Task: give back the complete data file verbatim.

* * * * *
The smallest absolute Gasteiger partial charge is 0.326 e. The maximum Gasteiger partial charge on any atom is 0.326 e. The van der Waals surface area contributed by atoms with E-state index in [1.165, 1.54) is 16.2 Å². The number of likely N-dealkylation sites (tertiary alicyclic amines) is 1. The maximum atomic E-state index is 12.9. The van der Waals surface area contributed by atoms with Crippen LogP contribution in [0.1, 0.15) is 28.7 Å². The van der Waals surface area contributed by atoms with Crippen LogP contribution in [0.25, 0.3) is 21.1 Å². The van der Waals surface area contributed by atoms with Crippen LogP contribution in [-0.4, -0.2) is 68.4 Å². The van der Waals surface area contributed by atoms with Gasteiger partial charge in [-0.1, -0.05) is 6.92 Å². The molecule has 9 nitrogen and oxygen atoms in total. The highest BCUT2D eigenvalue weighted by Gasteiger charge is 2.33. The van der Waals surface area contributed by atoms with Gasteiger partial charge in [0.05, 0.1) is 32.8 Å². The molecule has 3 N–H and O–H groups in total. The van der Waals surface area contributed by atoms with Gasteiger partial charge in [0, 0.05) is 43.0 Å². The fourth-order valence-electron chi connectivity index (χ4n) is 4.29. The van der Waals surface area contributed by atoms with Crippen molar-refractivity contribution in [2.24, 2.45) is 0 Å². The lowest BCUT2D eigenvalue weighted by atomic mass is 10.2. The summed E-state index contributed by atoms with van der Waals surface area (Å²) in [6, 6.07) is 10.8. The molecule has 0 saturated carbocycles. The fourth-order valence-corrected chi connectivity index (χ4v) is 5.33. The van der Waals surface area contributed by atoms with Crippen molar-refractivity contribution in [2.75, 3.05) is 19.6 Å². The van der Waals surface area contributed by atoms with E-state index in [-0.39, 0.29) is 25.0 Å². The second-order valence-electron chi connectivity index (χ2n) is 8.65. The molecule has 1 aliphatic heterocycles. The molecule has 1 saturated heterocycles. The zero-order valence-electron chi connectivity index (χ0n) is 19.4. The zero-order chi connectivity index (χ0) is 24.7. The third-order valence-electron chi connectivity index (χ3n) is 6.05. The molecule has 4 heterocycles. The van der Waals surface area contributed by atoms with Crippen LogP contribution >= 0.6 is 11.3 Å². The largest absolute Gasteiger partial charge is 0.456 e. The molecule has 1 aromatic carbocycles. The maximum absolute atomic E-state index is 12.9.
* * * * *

The smallest absolute Gasteiger partial charge is 0.326 e. The maximum Gasteiger partial charge on any atom is 0.326 e. The van der Waals surface area contributed by atoms with E-state index in [1.165, 1.54) is 16.2 Å². The number of likely N-dealkylation sites (tertiary alicyclic amines) is 1. The maximum atomic E-state index is 12.9. The van der Waals surface area contributed by atoms with Crippen LogP contribution in [0.1, 0.15) is 28.7 Å². The van der Waals surface area contributed by atoms with Crippen LogP contribution in [0.25, 0.3) is 21.1 Å². The van der Waals surface area contributed by atoms with Crippen LogP contribution in [-0.4, -0.2) is 68.4 Å². The van der Waals surface area contributed by atoms with Gasteiger partial charge in [-0.1, -0.05) is 6.92 Å². The molecule has 9 nitrogen and oxygen atoms in total. The highest BCUT2D eigenvalue weighted by Gasteiger charge is 2.33. The van der Waals surface area contributed by atoms with Gasteiger partial charge in [0.05, 0.1) is 32.8 Å². The molecule has 3 N–H and O–H groups in total. The van der Waals surface area contributed by atoms with Gasteiger partial charge in [0, 0.05) is 43.0 Å². The fourth-order valence-electron chi connectivity index (χ4n) is 4.29. The van der Waals surface area contributed by atoms with Crippen molar-refractivity contribution in [2.24, 2.45) is 0 Å². The lowest BCUT2D eigenvalue weighted by atomic mass is 10.2. The summed E-state index contributed by atoms with van der Waals surface area (Å²) in [6, 6.07) is 10.8. The molecule has 0 saturated carbocycles. The fourth-order valence-corrected chi connectivity index (χ4v) is 5.33. The van der Waals surface area contributed by atoms with Crippen molar-refractivity contribution in [2.75, 3.05) is 19.6 Å². The van der Waals surface area contributed by atoms with E-state index in [-0.39, 0.29) is 25.0 Å². The second-order valence-electron chi connectivity index (χ2n) is 8.65. The molecule has 1 aliphatic heterocycles. The molecule has 1 saturated heterocycles. The zero-order valence-electron chi connectivity index (χ0n) is 19.4. The zero-order chi connectivity index (χ0) is 24.7. The third-order valence-electron chi connectivity index (χ3n) is 6.05. The molecule has 4 heterocycles. The van der Waals surface area contributed by atoms with Crippen LogP contribution >= 0.6 is 11.3 Å². The largest absolute Gasteiger partial charge is 0.456 e. The molecule has 1 aromatic carbocycles. The maximum absolute atomic E-state index is 12.9.